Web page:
You've probably heard that one year is equal to seven dog years . . . but that's not really accurate.
For instance, you might know someone whose dog lived to be 17 or 18 . . . but you probably DON'T know any 119-year-old people. So researchers at the University of Georgia came up with a more accurate way to calculate dog years.
Dogs age at different rates depending on their SIZE . . . and their aging slows down as they get older. So here are the rules to come up with a SMALL dog's age:
1. The first two years of a small dog's life are each 12-and-a-half dog years.
2. After that, dog years are different by breed. Each year is 4.32 dog years for dachshunds . . . 4.87 dog years for Chihuahuas . . . 5.55 dog years for cocker spaniels . . . and 7.65 dog years for French bulldogs.
3. So an 18-year-old dachshund is really 94 in dog years . . . not 119.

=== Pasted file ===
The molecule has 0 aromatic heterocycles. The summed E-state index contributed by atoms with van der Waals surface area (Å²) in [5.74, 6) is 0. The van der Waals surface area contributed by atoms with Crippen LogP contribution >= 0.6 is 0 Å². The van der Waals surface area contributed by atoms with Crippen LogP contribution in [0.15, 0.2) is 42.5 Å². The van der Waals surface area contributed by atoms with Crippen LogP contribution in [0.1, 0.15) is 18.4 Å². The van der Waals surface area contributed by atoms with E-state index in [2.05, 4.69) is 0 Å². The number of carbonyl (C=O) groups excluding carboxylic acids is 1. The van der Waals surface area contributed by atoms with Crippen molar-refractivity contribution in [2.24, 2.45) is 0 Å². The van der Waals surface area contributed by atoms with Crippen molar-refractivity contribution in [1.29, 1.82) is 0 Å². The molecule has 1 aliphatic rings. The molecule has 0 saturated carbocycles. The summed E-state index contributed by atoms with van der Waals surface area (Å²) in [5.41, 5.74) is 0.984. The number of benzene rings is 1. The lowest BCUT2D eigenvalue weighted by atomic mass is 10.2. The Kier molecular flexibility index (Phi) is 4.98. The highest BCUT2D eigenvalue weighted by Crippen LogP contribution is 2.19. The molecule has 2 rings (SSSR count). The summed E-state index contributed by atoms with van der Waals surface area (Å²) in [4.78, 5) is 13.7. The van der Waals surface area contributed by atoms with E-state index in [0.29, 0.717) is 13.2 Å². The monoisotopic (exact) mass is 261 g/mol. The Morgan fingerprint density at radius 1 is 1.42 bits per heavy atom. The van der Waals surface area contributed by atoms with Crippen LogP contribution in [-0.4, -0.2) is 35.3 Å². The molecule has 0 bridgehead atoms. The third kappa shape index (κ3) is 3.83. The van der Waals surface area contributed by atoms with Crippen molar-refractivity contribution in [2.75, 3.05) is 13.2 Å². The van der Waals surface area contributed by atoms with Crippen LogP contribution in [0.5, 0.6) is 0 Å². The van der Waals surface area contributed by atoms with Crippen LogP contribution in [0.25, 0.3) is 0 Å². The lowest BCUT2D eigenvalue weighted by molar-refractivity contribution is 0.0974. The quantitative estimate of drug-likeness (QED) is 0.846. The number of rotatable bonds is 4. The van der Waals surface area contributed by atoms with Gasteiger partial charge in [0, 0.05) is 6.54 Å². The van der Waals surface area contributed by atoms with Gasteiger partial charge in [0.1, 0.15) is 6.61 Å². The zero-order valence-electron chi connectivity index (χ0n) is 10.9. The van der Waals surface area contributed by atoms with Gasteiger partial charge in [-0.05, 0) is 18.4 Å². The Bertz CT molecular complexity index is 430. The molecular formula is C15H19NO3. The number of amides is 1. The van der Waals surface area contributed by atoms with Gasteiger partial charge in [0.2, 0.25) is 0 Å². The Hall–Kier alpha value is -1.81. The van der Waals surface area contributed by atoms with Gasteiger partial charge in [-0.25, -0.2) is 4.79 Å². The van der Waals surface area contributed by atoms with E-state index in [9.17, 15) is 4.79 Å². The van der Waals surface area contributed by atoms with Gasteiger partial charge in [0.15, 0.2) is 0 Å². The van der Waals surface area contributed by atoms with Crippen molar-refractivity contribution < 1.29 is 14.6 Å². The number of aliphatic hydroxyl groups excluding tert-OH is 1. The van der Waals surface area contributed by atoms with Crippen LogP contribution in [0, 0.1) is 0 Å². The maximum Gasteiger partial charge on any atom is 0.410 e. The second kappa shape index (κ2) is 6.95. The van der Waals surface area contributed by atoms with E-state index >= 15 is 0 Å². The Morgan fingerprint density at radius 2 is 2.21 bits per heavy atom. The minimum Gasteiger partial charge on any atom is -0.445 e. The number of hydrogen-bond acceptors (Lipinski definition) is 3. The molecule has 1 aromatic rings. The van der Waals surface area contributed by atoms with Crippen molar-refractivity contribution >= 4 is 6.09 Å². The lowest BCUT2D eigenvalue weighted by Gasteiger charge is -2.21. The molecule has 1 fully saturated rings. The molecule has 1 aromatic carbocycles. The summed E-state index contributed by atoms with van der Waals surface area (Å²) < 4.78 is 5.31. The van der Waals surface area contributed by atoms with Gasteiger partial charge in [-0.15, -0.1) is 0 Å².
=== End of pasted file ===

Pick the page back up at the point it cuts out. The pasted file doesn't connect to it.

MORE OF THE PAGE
Here are the rules to come up with a MEDIUM dog's age:
1. The first two years of a medium dog's life are each 10-and-a-half dog years.
2. After that, the dog years are different by breed. Each year is 5.74 dog years for Labrador retrievers . . . 5.33 dog years for pit bulls . . . and 13.42 years for bulldogs.
And here are the rules to come up with a BIG dog's age:
1. The first two years of a big dog's life are each nine dog years.
2. After that, each year is 7.84 dog years for German Shepherds . . . and 8.90 years for boxers.
3. So a two-year-old dachshund and a three-year-old German shepherd are both 25 in dog years.
Return to: Rick Shockley's Blog Blog